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Judy Curry’s attribution non-argument

Filed under: — gavin @ 18 April 2017

Following on from the ‘interesting’ House Science Committee hearing two weeks ago, there was an excellent rebuttal curated by ClimateFeedback of the unsupported and often-times misleading claims from the majority witnesses. In response, Judy Curry has (yet again) declared herself unconvinced by the evidence for a dominant role for human forcing of recent climate changes. And as before she fails to give any quantitative argument to support her contention that human drivers are not the dominant cause of recent trends.

Her reasoning consists of a small number of plausible sounding, but ultimately unconvincing issues that are nonetheless worth diving into. She summarizes her claims in the following comment:

… They use models that are tuned to the period of interest, which should disqualify them from be used in attribution study for the same period (circular reasoning, and all that). The attribution studies fail to account for the large multi-decadal (and longer) oscillations in the ocean, which have been estimated to account for 20% to 40% to 50% to 100% of the recent warming. The models fail to account for solar indirect effects that have been hypothesized to be important. And finally, the CMIP5 climate models used values of aerosol forcing that are now thought to be far too large.

These claims are either wrong or simply don’t have the implications she claims. Let’s go through them one more time.

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Why correlations of CO2 and Temperature over ice age cycles don’t define climate sensitivity

Filed under: — gavin @ 24 September 2016

We’ve all seen how well temperature proxies and CO2 concentrations are correlated in the Antarctic ice cores – this has been known since the early 1990’s and has featured in many high-profile discussions of climate change.



EPICA Dome C ice core greenhouse gas and isotope records.

The temperature proxies are water isotope ratios that can be used to estimate Antarctic temperatures and, via a scaling, the global values. The CO2 and CH4 concentration changes can be converted to radiative forcing in W/m2 based on standard formulas. These two timeseries can be correlated and the regression (in ºC/(W/m2)) has the units of climate sensitivity – but what does it represent?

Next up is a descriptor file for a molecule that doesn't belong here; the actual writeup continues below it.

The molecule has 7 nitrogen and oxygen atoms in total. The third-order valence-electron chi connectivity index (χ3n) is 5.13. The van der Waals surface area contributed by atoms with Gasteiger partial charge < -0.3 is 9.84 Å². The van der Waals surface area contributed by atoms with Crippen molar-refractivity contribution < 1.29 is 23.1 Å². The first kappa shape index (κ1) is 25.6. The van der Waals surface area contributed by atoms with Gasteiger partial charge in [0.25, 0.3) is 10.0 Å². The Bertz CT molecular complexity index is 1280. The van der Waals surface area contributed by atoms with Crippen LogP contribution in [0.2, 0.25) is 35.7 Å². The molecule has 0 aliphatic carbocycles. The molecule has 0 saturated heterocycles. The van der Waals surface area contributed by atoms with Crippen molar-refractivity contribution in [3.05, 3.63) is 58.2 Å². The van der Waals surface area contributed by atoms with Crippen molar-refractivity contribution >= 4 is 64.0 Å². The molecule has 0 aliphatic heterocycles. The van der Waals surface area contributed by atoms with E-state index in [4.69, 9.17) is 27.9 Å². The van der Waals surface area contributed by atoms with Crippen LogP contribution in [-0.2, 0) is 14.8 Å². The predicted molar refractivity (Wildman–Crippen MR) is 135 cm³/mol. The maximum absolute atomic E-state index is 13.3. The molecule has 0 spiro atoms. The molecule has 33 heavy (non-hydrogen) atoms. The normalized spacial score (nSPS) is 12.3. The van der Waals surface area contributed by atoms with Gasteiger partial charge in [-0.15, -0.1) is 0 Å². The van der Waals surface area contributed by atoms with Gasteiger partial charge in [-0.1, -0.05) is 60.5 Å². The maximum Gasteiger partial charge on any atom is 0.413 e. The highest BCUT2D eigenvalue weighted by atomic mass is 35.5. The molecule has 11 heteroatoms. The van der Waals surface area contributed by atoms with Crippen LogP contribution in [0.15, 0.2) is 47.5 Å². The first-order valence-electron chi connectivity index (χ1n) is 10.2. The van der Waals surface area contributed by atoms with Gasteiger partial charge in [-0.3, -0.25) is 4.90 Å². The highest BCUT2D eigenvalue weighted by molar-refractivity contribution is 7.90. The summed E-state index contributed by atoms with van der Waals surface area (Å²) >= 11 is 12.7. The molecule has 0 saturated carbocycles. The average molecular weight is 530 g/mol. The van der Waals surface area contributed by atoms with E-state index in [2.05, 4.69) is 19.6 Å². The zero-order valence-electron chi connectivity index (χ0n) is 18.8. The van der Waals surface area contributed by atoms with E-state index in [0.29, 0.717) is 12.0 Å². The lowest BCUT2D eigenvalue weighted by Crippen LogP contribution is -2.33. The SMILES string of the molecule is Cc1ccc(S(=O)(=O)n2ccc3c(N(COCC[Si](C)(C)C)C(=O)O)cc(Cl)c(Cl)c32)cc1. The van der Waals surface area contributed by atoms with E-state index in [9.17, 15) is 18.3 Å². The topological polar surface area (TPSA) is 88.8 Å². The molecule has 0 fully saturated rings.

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Comparing models to the satellite datasets

How should one make graphics that appropriately compare models and observations? There are basically two key points (explored in more depth here) – comparisons should be ‘like with like’, and different sources of uncertainty should be clear, whether uncertainties are related to ‘weather’ and/or structural uncertainty in either the observations or the models. There are unfortunately many graphics going around that fail to do this properly, and some prominent ones are associated with satellite temperatures made by John Christy. This post explains exactly why these graphs are misleading and how more honest presentations of the comparison allow for more informed discussions of why and how these records are changing and differ from models.
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The Volcano Gambit

Anyone reading pundits and politicians pontificating profusely about climate or environmental science will, at some point, have come across the “volcano gambit”. During the discussion they will make a claim that volcanoes (or even a single volcano) produce many times more pollutant emissions than human activities. Often the factor is extremely precise to help give an illusion of science-iness and, remarkably, almost any pollutant can be referenced. This “volcano gambit” is an infallible sign that indicates the author is clueless about climate science, but few are aware of its long and interesting history…

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Marvel et al (2015) Part III: Response to Nic Lewis

The first post in this series gave the basic summary of Marvel et al (2015) (henceforth MEA15) and why I think it is an important paper. The second discussed some of the risible immediate media coverage. But there has also been an ‘appraisal’ of the paper by Nic Lewis that has appeared in no fewer than three other climate blogs (you can guess which). This is a response to the more interesting of his points.

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References

  1. K. Marvel, G.A. Schmidt, R.L. Miller, and L.S. Nazarenko, "Implications for climate sensitivity from the response to individual forcings", Nature Climate Change, vol. 6, pp. 386-389, 2015. http://dx.doi.org/10.1038/nclimate2888

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